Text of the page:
The board of health, mean­time, was try­ing to make up for lost time. On poles and fences all over the city, it plas­tered up no­tices with ways to con­tain the flu. “Do not spit on the floor or side­walk,” read one piece of ad­vice. “Keep your fin­gers out of your mouth, wash your hands,” said an­other. “Keep fit. Eat well. Sleep well and ex­er­cise in the open air.” Help­fully, the Ci­ti­zen and Jour­nal pub­lished the lists promi­nently.

The pa­pers also noted that apart from the Catholics, the city’s churches had obeyed the or­der to can­cel Sun­day ser­vices. And, they re­ported, the board of health planned to fur­ther flex its mus­cles and de­mand the clo­sure of pool halls, bowl­ing al­leys, the YMCA, fra­ter­ni­ties and lodges.

Even so, the Château Lau­rier would be al­lowed to serve Thanks­giv­ing din­ner in its din- ing room the fol­low­ing Mon­day. The menu, printed in the Ci­ti­zen, was to fea­ture Cape Cod cock­tail, po­tato Parisi­enne par­sillees, supreme of striped bass pres­i­dente, roast spring turkey with dress­ing and cran­berry sauce, chif­fon­ade salad, Coupe Nelusko and fresh pump­kin pie. The cost was $2.75 per per­son.

On Oct. 10, an­other grim trend emerged when Dr. Osler M. Graves, coroner for Car­leton County and the med­i­cal of­fi­cer of health for three town­ships west of Ottawa, died of flu he con­tracted mak­ing house calls in Carp. Dur­ing the next month, at least five other doc­tors yielded to the flu.

The same day, mayor Fisher ac­knowl­edged “quite a num­ber of se­ri­ous cases of pneu­mo­nia and in­fluenza” through­out the city, but stopped short of pro­vid­ing ac­tual fig­ures. Of­fi­cials in many other On­tario cities is­sued daily lists of flu cases and deaths, but Ottawa re­frained from re­leas­ing of­fi­cial fig­ures for fear of hurt­ing morale.

The news­pa­pers ap­peared happy to play along, mostly tuck­ing news of the flu away on in­side pages and shy­ing away from editorials crit­i­cal of the way the epi­demic was be­ing han­dled.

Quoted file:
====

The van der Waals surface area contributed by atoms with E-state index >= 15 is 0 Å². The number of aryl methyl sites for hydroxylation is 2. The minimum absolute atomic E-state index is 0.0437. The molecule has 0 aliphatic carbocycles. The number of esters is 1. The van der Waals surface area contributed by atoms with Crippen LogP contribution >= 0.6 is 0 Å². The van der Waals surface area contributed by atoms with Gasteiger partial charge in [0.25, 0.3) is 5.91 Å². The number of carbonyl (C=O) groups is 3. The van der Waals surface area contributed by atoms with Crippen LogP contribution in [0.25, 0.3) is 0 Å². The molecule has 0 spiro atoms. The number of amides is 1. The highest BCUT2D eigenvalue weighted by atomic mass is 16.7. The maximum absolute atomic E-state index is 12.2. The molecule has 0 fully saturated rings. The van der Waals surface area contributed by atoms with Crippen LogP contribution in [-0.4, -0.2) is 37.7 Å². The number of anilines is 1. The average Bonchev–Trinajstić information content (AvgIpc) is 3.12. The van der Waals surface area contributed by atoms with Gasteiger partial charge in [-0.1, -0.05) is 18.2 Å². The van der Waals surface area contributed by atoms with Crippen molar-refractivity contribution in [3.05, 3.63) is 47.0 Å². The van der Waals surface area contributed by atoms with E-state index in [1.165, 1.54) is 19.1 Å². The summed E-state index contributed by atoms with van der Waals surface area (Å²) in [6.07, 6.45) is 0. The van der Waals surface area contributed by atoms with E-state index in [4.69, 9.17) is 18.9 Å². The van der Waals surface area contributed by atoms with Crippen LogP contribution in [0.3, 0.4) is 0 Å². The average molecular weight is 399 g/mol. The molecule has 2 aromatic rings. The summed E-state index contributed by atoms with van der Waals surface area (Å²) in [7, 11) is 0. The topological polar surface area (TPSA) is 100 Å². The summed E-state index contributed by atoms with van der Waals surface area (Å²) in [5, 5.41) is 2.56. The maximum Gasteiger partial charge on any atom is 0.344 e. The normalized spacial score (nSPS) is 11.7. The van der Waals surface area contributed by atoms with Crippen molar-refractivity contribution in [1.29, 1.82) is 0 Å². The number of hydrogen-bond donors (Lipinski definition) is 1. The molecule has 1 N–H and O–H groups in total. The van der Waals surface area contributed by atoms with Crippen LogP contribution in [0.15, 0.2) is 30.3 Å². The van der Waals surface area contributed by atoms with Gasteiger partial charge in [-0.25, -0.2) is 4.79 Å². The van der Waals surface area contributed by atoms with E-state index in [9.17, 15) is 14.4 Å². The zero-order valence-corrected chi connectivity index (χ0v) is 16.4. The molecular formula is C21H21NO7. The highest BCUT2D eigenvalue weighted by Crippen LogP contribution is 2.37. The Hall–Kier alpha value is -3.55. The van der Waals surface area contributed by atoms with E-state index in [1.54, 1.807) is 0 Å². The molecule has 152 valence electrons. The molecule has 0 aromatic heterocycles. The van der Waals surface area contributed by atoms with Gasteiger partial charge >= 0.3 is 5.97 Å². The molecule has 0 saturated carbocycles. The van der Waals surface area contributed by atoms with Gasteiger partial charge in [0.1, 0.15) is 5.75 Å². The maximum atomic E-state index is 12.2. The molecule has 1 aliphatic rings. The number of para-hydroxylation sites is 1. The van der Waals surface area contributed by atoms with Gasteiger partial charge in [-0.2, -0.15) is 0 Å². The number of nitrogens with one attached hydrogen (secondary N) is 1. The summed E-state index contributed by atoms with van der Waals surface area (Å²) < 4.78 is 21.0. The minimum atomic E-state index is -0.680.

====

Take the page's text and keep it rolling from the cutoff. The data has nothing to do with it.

Dr. Gas­ton Morin, 194 Wil­brod St., 34 years; Mrs. V.G. Younghus­band, March Town­ship, 36 years; John Wale, 64 Olm­stead St., 30 years; Ernest Dur­den, 187 Cum­ber­land St., 33 years; Bertha Doody, 81 Bal­sam St., 32 years …

By Oct. 15, the cri­sis ap­peared to reach a peak. Dr. Camp­bell Laid­law, chair­man of the board of health, told the Ci­ti­zen “the process of abate­ment seems to be un­der way,” but mayor Fisher and front­line work­ers were telling an­other story.

The hos­pi­tals were crammed in a bid to iso­late vic­tims, their cor­ri­dors clut­tered with pa­tients ly­ing on makeshift planks raised off the floor on cin­der blocks. “Their moans and des­per­ate cries echoed in the sur­round­ing streets like the ghostly wails from a Dick­ens tale,” said a story pub­lished in the Ci­ti­zen on 50th an­niver­sary of the epi­demic in 1968.

Soon even makeshift hos­pi­tals set up at Lans­downe Park and sev­eral schools around the city had filled. Over­worked doc­tors and nurses, many of them ill them­selves, con­ceded they were un­able to keep up.

Al­though 200 women from var­i­ous clubs, re­spond­ing to Mrs. Freiman’s pleas, knit­ted socks, sewed bedding and cloth­ing and staffed soup kitchens, there re­mained a need for vol­un­teers to go into the crowded slums to care for the sick.

Ottawa was still deeply split by class in 1918. And while many well-to-do women were happy to make broth for the poor — and get their names in the pa­per for do­ing so — they were not will­ing to ac­tu­ally feed the soup to Low­er­town’s sick chil­dren, fear­ing in­fec­tion.